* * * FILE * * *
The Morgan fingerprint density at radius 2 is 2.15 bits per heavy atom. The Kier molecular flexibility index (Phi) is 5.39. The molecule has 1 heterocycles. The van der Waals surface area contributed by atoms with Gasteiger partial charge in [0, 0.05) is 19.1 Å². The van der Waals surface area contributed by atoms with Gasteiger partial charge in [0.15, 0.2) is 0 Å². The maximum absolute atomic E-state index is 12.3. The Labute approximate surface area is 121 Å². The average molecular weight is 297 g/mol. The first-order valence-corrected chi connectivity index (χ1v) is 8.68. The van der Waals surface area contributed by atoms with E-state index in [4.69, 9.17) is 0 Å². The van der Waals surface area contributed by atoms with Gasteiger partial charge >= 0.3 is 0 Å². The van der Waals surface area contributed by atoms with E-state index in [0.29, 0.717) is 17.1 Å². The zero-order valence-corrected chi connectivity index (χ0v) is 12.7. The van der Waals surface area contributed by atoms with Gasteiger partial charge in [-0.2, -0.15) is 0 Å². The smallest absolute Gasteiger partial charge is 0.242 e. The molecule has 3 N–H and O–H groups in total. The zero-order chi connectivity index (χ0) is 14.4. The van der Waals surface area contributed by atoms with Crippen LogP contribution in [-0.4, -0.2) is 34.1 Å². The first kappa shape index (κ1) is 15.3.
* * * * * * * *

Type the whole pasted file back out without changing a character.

The Morgan fingerprint density at radius 2 is 2.15 bits per heavy atom. The Kier molecular flexibility index (Phi) is 5.39. The molecule has 1 heterocycles. The van der Waals surface area contributed by atoms with Gasteiger partial charge in [0, 0.05) is 19.1 Å². The van der Waals surface area contributed by atoms with Gasteiger partial charge in [0.15, 0.2) is 0 Å². The maximum absolute atomic E-state index is 12.3. The Labute approximate surface area is 121 Å². The average molecular weight is 297 g/mol. The first-order valence-corrected chi connectivity index (χ1v) is 8.68. The van der Waals surface area contributed by atoms with E-state index in [4.69, 9.17) is 0 Å². The van der Waals surface area contributed by atoms with Gasteiger partial charge >= 0.3 is 0 Å². The van der Waals surface area contributed by atoms with E-state index in [0.29, 0.717) is 17.1 Å². The zero-order valence-corrected chi connectivity index (χ0v) is 12.7. The van der Waals surface area contributed by atoms with Gasteiger partial charge in [-0.2, -0.15) is 0 Å². The smallest absolute Gasteiger partial charge is 0.242 e. The molecule has 3 N–H and O–H groups in total. The zero-order chi connectivity index (χ0) is 14.4. The van der Waals surface area contributed by atoms with Crippen LogP contribution in [-0.4, -0.2) is 34.1 Å². The first kappa shape index (κ1) is 15.3.